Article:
Edna Mae Barnes Martin
Edna Mae Barnes Martin (1897-1974)
After the death of her 14-year-old daughter Doris in 1939, Edna Martin began a journey. It took her into deep depression and grief until she received what she thought was a call from God to open a day care center in the Martindale part of town in 1941. She rented a room on Roosevelt Avenue for $14 a month and began her ministry to the neighborhood. By 1945, it had grown to the point that local white Baptist churches, looking for their own avenues of ministry, decided to support her ministry and the East Side Christian Center was born.
The center continued to grow and Edna found herself crisscrossing the state to raise funds in churches where she was often the only Black person that day. When forced to move by the construction of I-70, a grant from the Lilly Foundation helped build a new center at 1946 Caroline Avenue in 1965. During the years of civil rights and Vietnam War protests, the center attracted many politically active young men and women to its work, but Edna tried to keep the center itself out of the politics in favor of continuing “to make a positive contribution toward making a reality that God’s earth, His power, and His glory be shared by all of His people.”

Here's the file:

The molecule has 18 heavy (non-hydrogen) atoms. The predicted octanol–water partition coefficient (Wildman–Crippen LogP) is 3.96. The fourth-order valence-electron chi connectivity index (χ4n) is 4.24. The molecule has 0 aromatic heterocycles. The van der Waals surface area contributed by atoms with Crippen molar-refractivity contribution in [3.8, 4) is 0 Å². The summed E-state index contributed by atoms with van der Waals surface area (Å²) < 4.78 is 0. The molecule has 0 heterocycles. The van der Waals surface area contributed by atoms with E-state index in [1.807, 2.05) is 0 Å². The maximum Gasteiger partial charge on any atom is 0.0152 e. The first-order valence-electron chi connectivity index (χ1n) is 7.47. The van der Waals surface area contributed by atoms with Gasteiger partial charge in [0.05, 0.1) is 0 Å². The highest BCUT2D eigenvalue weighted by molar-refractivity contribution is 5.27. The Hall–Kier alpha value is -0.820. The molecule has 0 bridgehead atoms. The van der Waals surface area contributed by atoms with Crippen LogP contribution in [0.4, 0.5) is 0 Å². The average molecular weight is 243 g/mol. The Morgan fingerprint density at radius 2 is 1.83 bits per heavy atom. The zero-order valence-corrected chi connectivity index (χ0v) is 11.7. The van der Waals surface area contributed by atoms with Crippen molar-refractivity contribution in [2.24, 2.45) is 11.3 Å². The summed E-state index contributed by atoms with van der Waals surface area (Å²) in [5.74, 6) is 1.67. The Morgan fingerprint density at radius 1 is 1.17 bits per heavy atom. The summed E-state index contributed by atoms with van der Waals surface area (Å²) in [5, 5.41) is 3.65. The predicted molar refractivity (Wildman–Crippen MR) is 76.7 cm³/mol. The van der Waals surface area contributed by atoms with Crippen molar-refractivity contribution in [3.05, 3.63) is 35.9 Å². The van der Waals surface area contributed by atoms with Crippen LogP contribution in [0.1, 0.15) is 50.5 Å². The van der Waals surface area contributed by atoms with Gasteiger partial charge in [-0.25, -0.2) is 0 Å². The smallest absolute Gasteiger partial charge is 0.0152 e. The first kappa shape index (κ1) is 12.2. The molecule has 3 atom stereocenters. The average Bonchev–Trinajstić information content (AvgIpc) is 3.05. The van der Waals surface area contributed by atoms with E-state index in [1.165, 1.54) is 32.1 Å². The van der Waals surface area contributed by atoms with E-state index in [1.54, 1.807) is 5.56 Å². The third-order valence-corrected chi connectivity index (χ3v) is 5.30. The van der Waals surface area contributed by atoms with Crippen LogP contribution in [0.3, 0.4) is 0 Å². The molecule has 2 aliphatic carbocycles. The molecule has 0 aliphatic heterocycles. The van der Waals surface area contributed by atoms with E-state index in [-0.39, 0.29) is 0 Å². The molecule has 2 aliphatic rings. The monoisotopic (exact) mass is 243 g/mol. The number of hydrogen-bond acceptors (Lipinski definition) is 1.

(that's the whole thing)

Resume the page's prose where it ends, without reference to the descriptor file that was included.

Edna was inducted into the Indiana Academy in 1972 along with Eugene Pulliam, Izler Solomon, Richard Lugar, and Eli Lilly, a recognition of the contribution of her center to the welfare of the city. She died two years later but the Center continues to serve the community. In 2002, the Indiana Historical Society published a book about her: Edna Mae Barnes Martin and the East Side Christian Center by Wilma Taylor.
Read more about Edna here.
Section 100, Lot 194; GPS (39.8141371, -86.1692825)